For all touring trips it is essential you ski with an all-mountain/freeride type skis, ski touring boots and ski touring bindings. If you have your own skis but they do not have ski touring bindings then you will need to rent skis. The same applies if you have downhill ski boots, you will need to rent ski touring boots.
This winter our lead guides are using Salomon Explore MTN and Salomon QST touring skis. The MTN 95 is an award-winning ski with great stability at high speeds whilst the MTN 88 is a best-selling lightweight touring ski. The QST’s are slightly heavier and therefore suited to charging; perfect for day-touring.
Lockwoods Ski and Outdoor are supporting our guides and we suggest that if you’re interested in any of the MTN or QST skis, you should make Lockwoods your first point of call.
For alpine ski touring we recommend an all-mountain/freeride touring ski that isn’t too heavy, a really lightweight ski comes at a cost to performance on the descents so are only recommended for really good off-piste skiers with a strong interest in ski touring.
There are plenty of great skis to choose from and we highly recommend skis from the following manufacturers:
Dynastar Skis: www.dynastar.com
Movement Skis: www.movementskis.com
Black Crows Skis: www.blackcrows-skis.com
Trab Skis: www.skitrab.com/en-us
Scott Skis: http://www.scott-sports.com
Volkl Skis: http://www.voelkl.com
There are plenty of other great skis to choose from so if you’re planning on buying skis for ski touring or general skiing and have any questions do not hesitate to call us, or Lockwoods, to discuss the options available.
If you are planning on buying skis for ski touring and general skiing and have any questions do not hesitate to call us to discuss the options available to you.
It is essential that you have ski touring boots for all touring trips as walking uphill is much more comfortable in these types of boots with a walk mode and great flex. A dedicated touring boot or a hybrid freeride boot is best.
Scarpa have lead the way in touring boots for many years but they have been joined by other manufactures like Dynafit, Salomon, Scott, Black Diamond, Dalbello and K2; all producing their own versions of a ski touring boot.
• Scarpa’s Freedom boots are their Hybrid offerings, great ski performance, a walk mode and vibram sole. Their Maestrale (men’s) and Gea (women’s) boots are also highly recommended.
• The Scott Celeste and Cosmo boots have stood the test of time and are good all-round choices.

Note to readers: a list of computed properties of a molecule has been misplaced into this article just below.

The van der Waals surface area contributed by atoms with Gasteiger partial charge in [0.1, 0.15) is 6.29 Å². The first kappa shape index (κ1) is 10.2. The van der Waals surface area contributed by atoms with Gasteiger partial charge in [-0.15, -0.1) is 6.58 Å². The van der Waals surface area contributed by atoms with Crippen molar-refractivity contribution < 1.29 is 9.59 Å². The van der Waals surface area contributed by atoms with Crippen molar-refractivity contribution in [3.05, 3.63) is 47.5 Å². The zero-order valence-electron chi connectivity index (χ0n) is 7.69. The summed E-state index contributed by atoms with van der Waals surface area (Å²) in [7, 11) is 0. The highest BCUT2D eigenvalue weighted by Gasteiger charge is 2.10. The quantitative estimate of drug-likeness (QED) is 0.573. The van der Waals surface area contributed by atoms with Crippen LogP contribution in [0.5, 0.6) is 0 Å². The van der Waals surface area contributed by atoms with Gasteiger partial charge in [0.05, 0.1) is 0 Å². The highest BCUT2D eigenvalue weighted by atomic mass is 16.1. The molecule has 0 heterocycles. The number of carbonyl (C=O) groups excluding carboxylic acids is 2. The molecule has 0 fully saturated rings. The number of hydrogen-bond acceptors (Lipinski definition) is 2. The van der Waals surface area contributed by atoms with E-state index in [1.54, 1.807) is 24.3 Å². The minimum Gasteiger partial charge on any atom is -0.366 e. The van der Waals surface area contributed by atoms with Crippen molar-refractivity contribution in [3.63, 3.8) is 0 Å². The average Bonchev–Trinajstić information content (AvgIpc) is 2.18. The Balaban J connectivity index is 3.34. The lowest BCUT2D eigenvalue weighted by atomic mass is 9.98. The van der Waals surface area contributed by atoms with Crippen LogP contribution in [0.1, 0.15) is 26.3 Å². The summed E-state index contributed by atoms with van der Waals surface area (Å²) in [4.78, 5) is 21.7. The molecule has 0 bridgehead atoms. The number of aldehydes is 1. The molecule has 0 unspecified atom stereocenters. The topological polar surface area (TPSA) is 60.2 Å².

• Salomon’s Quest Max series offer boots with a walk mode in various flex’s with good downhill performance.
• Dynafit offer the Mercury or Vulcan boots plus a range of lightweight options like the TLT6.
The best of the rest are:
Fischer - Transalp
Black Diamond – Quadrant and Factor
K2 – Pinnacle boot
Dalbello – Lupo or Sherpa
Langue – XT series offer a ski boot with a walk mode in various flex options
These days many manufacturers offer ‘thermo-fit¹ liners as standard equipment. You may also want to consider a custom liner as these are heated and molded to your foot and boot for a perfect fit. They can make all the difference especially if you have trouble finding really comfortable ‘off-the-shelf’ boots. Zipfit liners are a great option for anyone seeking total customisation in fit and comfort. They will replace the original liner.
Essential kit – to provide additional comfort and ski control. If you want to get footbeds made or a pair of new boots fitted then we suggest you visit somewhere like Profeet for a professional fitting. Don’t forget if you have footbeds in your downhill boots but need to rent touring boots then you can bring the footbeds with you and put them in the hire boots.
For all ski touring trips ski touring bindings are essential. Fritschi and Marker both make excellent ski touring bindings and you have a few different options to choose from. Many more people are seeing the advantage of the “pin” binding system now offered by a number of manufacturers as these are light and offer ever improving security despite their minimalist looks!
It’s essential you have ski touring bindings on your skis. Although Pin bindings have been around since the Dynafit Low Tech bindings over 30 years ago, since their patent expired the technology has advanced substantially. Salomon, with their Shift Binding, are at the forefront; they’re ‘multi norm compatible’ so fit a selection of boots and are lighter than most freeride bindings. Our lead guides are using the Shift binding this winter, so if you’d like to know more about them give Lockwoods a ring.
We recommend telescopic poles. They must have wide powder baskets (4-5 inches/100-120mm diameter) otherwise you’ll be up to your armpits on the ascents. Go for an alloy rather than carbon poles which are lighter but have a nasty habit of snapping near the basket due to ski edge nicks.
For most ski tours especially multi-day hut-to-hut tours you will need a 35 - 40 litre rucksack. You might get away with a big 30 liter pack if you are an experienced ski tourer and know what to pack. Most people will find a 35-40 liter pack is a good size for touring.